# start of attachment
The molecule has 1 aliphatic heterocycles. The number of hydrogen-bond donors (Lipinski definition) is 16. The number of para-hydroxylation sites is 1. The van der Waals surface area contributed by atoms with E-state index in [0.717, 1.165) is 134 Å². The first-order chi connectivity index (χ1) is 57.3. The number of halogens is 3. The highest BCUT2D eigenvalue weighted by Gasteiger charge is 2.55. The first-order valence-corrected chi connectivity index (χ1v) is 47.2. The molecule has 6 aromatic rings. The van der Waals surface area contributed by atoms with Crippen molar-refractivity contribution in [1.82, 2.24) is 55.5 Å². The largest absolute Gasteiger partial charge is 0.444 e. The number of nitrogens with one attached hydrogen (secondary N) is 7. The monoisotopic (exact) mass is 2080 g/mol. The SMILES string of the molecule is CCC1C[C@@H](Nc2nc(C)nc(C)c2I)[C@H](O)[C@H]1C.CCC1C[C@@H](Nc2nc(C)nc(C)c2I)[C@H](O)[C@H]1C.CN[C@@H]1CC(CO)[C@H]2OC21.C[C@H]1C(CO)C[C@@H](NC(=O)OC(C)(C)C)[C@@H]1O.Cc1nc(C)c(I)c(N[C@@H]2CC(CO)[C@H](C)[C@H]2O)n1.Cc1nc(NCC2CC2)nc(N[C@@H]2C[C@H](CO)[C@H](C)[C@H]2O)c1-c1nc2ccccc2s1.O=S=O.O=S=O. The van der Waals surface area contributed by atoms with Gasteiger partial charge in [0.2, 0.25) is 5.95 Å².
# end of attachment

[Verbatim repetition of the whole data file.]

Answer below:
The molecule has 1 aliphatic heterocycles. The number of hydrogen-bond donors (Lipinski definition) is 16. The number of para-hydroxylation sites is 1. The van der Waals surface area contributed by atoms with E-state index in [0.717, 1.165) is 134 Å². The first-order chi connectivity index (χ1) is 57.3. The number of halogens is 3. The highest BCUT2D eigenvalue weighted by Gasteiger charge is 2.55. The first-order valence-corrected chi connectivity index (χ1v) is 47.2. The molecule has 6 aromatic rings. The van der Waals surface area contributed by atoms with Crippen molar-refractivity contribution in [1.82, 2.24) is 55.5 Å². The largest absolute Gasteiger partial charge is 0.444 e. The number of nitrogens with one attached hydrogen (secondary N) is 7. The monoisotopic (exact) mass is 2080 g/mol. The SMILES string of the molecule is CCC1C[C@@H](Nc2nc(C)nc(C)c2I)[C@H](O)[C@H]1C.CCC1C[C@@H](Nc2nc(C)nc(C)c2I)[C@H](O)[C@H]1C.CN[C@@H]1CC(CO)[C@H]2OC21.C[C@H]1C(CO)C[C@@H](NC(=O)OC(C)(C)C)[C@@H]1O.Cc1nc(C)c(I)c(N[C@@H]2CC(CO)[C@H](C)[C@H]2O)n1.Cc1nc(NCC2CC2)nc(N[C@@H]2C[C@H](CO)[C@H](C)[C@H]2O)c1-c1nc2ccccc2s1.O=S=O.O=S=O. The van der Waals surface area contributed by atoms with Gasteiger partial charge in [0.2, 0.25) is 5.95 Å².